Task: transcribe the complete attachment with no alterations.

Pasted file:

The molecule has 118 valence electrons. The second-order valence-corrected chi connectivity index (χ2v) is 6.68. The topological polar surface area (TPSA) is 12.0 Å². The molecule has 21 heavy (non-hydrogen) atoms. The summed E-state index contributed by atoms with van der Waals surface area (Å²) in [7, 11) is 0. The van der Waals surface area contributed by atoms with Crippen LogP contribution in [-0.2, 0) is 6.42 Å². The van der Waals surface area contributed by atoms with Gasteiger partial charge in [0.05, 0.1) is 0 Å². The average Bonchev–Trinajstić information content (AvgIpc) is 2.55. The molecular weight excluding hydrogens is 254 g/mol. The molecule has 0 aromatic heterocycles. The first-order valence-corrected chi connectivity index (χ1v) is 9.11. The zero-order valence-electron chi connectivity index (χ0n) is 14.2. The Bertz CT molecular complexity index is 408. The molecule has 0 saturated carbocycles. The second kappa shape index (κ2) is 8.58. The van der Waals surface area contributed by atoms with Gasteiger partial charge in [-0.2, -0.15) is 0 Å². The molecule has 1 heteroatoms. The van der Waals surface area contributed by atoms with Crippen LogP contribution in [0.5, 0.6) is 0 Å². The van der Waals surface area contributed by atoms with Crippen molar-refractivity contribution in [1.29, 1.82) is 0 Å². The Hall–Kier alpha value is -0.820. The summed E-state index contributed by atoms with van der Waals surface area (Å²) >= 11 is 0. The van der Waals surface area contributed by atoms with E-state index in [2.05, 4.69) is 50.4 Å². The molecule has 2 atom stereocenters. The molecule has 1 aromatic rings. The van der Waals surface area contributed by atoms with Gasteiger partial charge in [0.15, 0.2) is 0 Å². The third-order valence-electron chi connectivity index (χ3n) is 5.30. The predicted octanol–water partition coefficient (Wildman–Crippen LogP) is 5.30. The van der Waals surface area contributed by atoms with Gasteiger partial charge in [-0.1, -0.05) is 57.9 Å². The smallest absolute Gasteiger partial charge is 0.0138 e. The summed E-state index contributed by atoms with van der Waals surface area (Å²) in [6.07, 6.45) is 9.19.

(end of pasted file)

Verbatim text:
The molecule has 118 valence electrons. The second-order valence-corrected chi connectivity index (χ2v) is 6.68. The topological polar surface area (TPSA) is 12.0 Å². The molecule has 21 heavy (non-hydrogen) atoms. The summed E-state index contributed by atoms with van der Waals surface area (Å²) in [7, 11) is 0. The van der Waals surface area contributed by atoms with Crippen LogP contribution in [-0.2, 0) is 6.42 Å². The van der Waals surface area contributed by atoms with Gasteiger partial charge in [0.05, 0.1) is 0 Å². The average Bonchev–Trinajstić information content (AvgIpc) is 2.55. The molecular weight excluding hydrogens is 254 g/mol. The molecule has 0 aromatic heterocycles. The first-order valence-corrected chi connectivity index (χ1v) is 9.11. The zero-order valence-electron chi connectivity index (χ0n) is 14.2. The Bertz CT molecular complexity index is 408. The molecule has 0 saturated carbocycles. The second kappa shape index (κ2) is 8.58. The van der Waals surface area contributed by atoms with Gasteiger partial charge in [-0.2, -0.15) is 0 Å². The molecule has 1 heteroatoms. The van der Waals surface area contributed by atoms with Crippen LogP contribution in [0.5, 0.6) is 0 Å². The van der Waals surface area contributed by atoms with Crippen molar-refractivity contribution in [1.29, 1.82) is 0 Å². The Hall–Kier alpha value is -0.820. The summed E-state index contributed by atoms with van der Waals surface area (Å²) >= 11 is 0. The van der Waals surface area contributed by atoms with E-state index in [2.05, 4.69) is 50.4 Å². The molecule has 2 atom stereocenters. The molecule has 1 aromatic rings. The van der Waals surface area contributed by atoms with Gasteiger partial charge in [0.15, 0.2) is 0 Å². The third-order valence-electron chi connectivity index (χ3n) is 5.30. The predicted octanol–water partition coefficient (Wildman–Crippen LogP) is 5.30. The van der Waals surface area contributed by atoms with Gasteiger partial charge in [-0.1, -0.05) is 57.9 Å². The smallest absolute Gasteiger partial charge is 0.0138 e. The summed E-state index contributed by atoms with van der Waals surface area (Å²) in [6.07, 6.45) is 9.19.